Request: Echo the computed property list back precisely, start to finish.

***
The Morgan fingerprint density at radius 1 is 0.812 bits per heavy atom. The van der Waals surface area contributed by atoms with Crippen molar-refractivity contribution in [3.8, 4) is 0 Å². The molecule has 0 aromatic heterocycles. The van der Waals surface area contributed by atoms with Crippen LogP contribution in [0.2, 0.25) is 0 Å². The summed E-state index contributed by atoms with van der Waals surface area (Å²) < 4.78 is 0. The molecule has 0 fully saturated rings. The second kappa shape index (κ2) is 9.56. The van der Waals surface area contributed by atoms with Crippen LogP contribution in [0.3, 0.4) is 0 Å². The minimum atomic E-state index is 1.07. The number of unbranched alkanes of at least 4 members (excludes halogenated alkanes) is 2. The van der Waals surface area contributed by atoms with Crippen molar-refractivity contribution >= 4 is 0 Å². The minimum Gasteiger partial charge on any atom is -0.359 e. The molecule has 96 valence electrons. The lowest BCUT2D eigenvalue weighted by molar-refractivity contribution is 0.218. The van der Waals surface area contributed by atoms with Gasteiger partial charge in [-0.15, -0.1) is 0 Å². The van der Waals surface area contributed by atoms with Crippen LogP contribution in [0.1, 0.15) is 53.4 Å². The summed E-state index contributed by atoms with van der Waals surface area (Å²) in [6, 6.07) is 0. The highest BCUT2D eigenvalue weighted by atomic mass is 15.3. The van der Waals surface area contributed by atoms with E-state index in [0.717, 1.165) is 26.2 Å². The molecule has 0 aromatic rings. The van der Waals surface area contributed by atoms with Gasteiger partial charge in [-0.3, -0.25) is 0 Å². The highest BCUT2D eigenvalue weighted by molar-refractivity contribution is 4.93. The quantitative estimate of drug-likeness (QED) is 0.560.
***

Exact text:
The Morgan fingerprint density at radius 1 is 0.812 bits per heavy atom. The van der Waals surface area contributed by atoms with Crippen molar-refractivity contribution in [3.8, 4) is 0 Å². The molecule has 0 aromatic heterocycles. The van der Waals surface area contributed by atoms with Crippen LogP contribution in [0.2, 0.25) is 0 Å². The summed E-state index contributed by atoms with van der Waals surface area (Å²) < 4.78 is 0. The molecule has 0 fully saturated rings. The second kappa shape index (κ2) is 9.56. The van der Waals surface area contributed by atoms with Crippen LogP contribution in [0.3, 0.4) is 0 Å². The minimum atomic E-state index is 1.07. The number of unbranched alkanes of at least 4 members (excludes halogenated alkanes) is 2. The van der Waals surface area contributed by atoms with Crippen molar-refractivity contribution >= 4 is 0 Å². The minimum Gasteiger partial charge on any atom is -0.359 e. The molecule has 96 valence electrons. The lowest BCUT2D eigenvalue weighted by molar-refractivity contribution is 0.218. The van der Waals surface area contributed by atoms with Gasteiger partial charge in [-0.15, -0.1) is 0 Å². The van der Waals surface area contributed by atoms with Crippen LogP contribution in [0.1, 0.15) is 53.4 Å². The summed E-state index contributed by atoms with van der Waals surface area (Å²) in [6, 6.07) is 0. The highest BCUT2D eigenvalue weighted by atomic mass is 15.3. The van der Waals surface area contributed by atoms with E-state index in [0.717, 1.165) is 26.2 Å². The molecule has 0 aromatic rings. The van der Waals surface area contributed by atoms with Gasteiger partial charge in [-0.3, -0.25) is 0 Å². The highest BCUT2D eigenvalue weighted by molar-refractivity contribution is 4.93. The quantitative estimate of drug-likeness (QED) is 0.560.